Park City Blog

WORKING IN PARK CITY | AN OVERVIEW

By Berkshire Hathaway HomeServices Utah Properties
Oct 03, 2016

In Park City, the mentality is ‘work hard, play hard.’ Here, work-life balance isn’t a goal--it’s a given.

Most Parkites engage in some version of the following scenario: bike up a mountain before heading in for a morning product development meeting, get in a gym session at lunch, wrap-up with some email crunching, and get onto the final funtivity of the day. Far from having just a resort economy, Park City is now home to a diverse business ecosystem that includes powerhouse companies like Skullcandy, Backcountry.com, AvaTech, SnoCru, and others.

The ‘Silicon Slopes’ effect is very much underway in Park City, as well as Salt Lake. It's an exciting time to witness startup growth in our mountain town utopia.

To help grow PC's tech scene, the Park City Angels, a venture capital club, has invested in numerous startups that have matured into successful companies. Whether you are an ambitious millennial, seasoned exec, or keen investor, the local business landscape has a niche with your name one it.

Working in Park City

By Berkshire Hathaway HomeServices Utah Properties
Sep 30, 2016

Park City is a great place to live and do work. People love the mountain life where the mentality is ‘work hard, play hard.’ Here in PC, work-life balance isn’t a goal, it’s a given.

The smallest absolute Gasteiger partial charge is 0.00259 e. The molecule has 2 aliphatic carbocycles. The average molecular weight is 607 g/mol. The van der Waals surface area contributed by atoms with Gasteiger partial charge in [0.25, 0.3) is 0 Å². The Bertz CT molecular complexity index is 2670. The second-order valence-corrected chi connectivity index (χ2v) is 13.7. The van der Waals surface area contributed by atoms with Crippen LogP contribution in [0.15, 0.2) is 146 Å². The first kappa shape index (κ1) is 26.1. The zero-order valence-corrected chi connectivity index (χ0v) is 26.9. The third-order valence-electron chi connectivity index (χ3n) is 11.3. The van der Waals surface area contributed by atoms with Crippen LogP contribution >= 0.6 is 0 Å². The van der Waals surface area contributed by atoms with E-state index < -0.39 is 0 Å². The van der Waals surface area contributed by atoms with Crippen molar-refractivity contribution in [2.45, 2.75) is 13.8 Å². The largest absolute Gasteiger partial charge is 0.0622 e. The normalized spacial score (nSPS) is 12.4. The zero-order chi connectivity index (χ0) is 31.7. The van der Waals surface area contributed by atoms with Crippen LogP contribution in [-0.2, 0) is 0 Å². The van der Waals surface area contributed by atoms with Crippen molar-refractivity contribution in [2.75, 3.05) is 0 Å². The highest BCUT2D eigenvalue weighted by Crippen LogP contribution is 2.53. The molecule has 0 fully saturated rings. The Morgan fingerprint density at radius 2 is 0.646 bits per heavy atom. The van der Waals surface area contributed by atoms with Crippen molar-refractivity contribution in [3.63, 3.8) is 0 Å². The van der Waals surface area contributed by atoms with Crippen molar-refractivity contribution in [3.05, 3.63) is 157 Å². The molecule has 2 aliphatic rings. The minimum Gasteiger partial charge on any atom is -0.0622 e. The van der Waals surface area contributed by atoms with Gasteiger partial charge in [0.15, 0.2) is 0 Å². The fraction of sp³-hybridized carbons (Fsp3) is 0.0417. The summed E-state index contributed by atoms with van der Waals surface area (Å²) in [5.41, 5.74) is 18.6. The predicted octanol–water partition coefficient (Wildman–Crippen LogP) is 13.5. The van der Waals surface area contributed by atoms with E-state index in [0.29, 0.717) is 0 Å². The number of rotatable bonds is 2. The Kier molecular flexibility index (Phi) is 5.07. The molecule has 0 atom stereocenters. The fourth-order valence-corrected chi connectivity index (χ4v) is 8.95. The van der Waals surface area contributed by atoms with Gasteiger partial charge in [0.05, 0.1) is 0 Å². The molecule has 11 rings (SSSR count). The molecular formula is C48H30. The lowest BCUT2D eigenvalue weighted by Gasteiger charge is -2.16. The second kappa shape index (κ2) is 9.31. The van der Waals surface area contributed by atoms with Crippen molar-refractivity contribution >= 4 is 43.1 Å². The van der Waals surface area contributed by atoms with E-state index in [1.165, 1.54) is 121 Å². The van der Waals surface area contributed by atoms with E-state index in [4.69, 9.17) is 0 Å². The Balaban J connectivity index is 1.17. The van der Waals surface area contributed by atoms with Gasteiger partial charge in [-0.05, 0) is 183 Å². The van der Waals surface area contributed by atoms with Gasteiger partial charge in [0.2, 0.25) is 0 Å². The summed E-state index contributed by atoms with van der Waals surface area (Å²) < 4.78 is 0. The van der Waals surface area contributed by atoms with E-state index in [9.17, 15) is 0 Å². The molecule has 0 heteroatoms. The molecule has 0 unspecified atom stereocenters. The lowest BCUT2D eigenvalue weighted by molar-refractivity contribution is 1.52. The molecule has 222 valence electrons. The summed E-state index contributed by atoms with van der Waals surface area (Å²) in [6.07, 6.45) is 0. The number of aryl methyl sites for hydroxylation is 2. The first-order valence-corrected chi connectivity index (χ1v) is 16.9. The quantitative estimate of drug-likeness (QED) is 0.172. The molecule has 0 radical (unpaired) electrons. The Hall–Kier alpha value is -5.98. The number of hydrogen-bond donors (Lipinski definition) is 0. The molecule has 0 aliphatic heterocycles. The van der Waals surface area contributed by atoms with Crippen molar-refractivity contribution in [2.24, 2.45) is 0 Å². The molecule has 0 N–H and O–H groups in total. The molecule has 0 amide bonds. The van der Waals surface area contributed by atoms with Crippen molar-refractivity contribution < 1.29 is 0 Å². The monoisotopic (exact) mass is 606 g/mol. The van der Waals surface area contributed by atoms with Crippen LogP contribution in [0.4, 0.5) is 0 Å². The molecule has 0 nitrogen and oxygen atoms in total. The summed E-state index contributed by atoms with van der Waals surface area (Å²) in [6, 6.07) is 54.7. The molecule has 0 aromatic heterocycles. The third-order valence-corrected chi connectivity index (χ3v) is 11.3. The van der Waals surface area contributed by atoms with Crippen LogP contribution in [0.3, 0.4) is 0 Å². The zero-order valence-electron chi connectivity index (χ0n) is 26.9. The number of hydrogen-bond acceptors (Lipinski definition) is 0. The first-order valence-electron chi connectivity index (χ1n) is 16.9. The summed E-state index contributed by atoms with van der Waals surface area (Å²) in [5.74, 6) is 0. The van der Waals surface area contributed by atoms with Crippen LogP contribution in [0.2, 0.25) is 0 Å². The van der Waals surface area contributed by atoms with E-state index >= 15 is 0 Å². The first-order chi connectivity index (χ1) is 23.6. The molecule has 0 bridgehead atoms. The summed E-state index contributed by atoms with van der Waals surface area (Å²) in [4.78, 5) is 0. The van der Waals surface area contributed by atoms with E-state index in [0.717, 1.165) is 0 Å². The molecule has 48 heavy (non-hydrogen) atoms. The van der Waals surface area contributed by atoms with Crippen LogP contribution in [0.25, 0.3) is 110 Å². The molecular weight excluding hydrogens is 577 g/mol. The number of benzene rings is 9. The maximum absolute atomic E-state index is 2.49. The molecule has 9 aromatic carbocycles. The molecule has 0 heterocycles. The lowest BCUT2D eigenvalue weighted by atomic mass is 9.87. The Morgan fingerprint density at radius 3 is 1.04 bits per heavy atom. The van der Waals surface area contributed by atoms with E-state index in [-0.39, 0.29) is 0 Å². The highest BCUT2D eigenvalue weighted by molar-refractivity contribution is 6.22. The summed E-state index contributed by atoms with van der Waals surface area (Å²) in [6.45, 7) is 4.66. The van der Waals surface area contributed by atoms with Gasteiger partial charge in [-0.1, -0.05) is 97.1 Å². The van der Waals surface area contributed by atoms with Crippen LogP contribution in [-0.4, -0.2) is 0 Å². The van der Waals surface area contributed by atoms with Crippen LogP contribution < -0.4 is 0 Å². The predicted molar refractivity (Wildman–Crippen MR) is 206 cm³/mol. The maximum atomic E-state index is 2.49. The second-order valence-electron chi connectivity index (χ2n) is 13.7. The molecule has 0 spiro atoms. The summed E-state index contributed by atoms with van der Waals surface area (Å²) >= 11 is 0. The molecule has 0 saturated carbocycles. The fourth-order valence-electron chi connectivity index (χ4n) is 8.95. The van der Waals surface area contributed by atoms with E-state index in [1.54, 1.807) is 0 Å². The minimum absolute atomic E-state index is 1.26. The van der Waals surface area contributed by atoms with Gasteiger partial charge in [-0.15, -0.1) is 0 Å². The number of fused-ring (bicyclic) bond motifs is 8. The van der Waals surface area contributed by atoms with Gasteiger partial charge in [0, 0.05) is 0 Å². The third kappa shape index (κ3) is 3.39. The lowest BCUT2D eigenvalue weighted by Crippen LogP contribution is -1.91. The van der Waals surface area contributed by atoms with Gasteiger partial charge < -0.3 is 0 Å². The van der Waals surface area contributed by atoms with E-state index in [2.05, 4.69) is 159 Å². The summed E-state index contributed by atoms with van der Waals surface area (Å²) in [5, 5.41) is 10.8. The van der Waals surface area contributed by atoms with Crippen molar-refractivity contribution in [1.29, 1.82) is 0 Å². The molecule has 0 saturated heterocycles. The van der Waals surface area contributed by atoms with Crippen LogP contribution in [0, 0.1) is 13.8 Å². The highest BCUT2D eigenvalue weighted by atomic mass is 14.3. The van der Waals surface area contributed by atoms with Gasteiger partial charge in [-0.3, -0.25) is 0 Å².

Most Parkites engage in some version of the following scenario: bike up a mountain before heading in for a morning product development meeting; then get in a gym session at lunch. There is a feeling of both accomplishment and empowerment that easily transitions from the play side of life to the work side of life, and those feelings enable business-people to feel like they can conquer the challenges that may lie ahead.

A huge advantage that local businesses have is a close proximity to the ‘silicon slopes’ of Salt Lake City, a hub of technological innovation. Another great advantage of Salt Lake City is the convenient airport access that allows truly global businesses and businessmen to live and work in Park City. Multiple global, multi-million dollar companies are based in Park City, and they use the surrounding areas for the benefits of their business and their employees.

Perhaps Park City’s most attractive feature for local businesses, the Park City Angels invest millions of dollars into startups with promising futures based in and around the local area. Founded in 2008, the Angels have around fifty members who have sixty-five active projects, and they have invested fifty-five million dollars since their founding. Whether you are interested in joining the Angels or need help from the Angels to launch your company, the local business landscape is great for everyone.

Announcing Opening of Jordan City Office

By Berkshire Hathaway HomeServices Utah Properties
Aug 23, 2016

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Salt Lake City, UT—Berkshire Hathaway HomeServices Utah Properties today announced the opening of its new central Jordan City office building.

Located in the River Park Corporate complex, this modern space provides real estate professionals with a forward-thinking open plan space that is the latest in the company’s succession of growth plans. “With over $1.8 billion in sales, we are the most successful brokerage in Utah,” commented CEO, Steve Roney. “We are opening this new office in the South Jordan area to better serve our business in this growing and critical part of the valley. This is our next growth step, and we are thrilled to be expanding alongside this market.”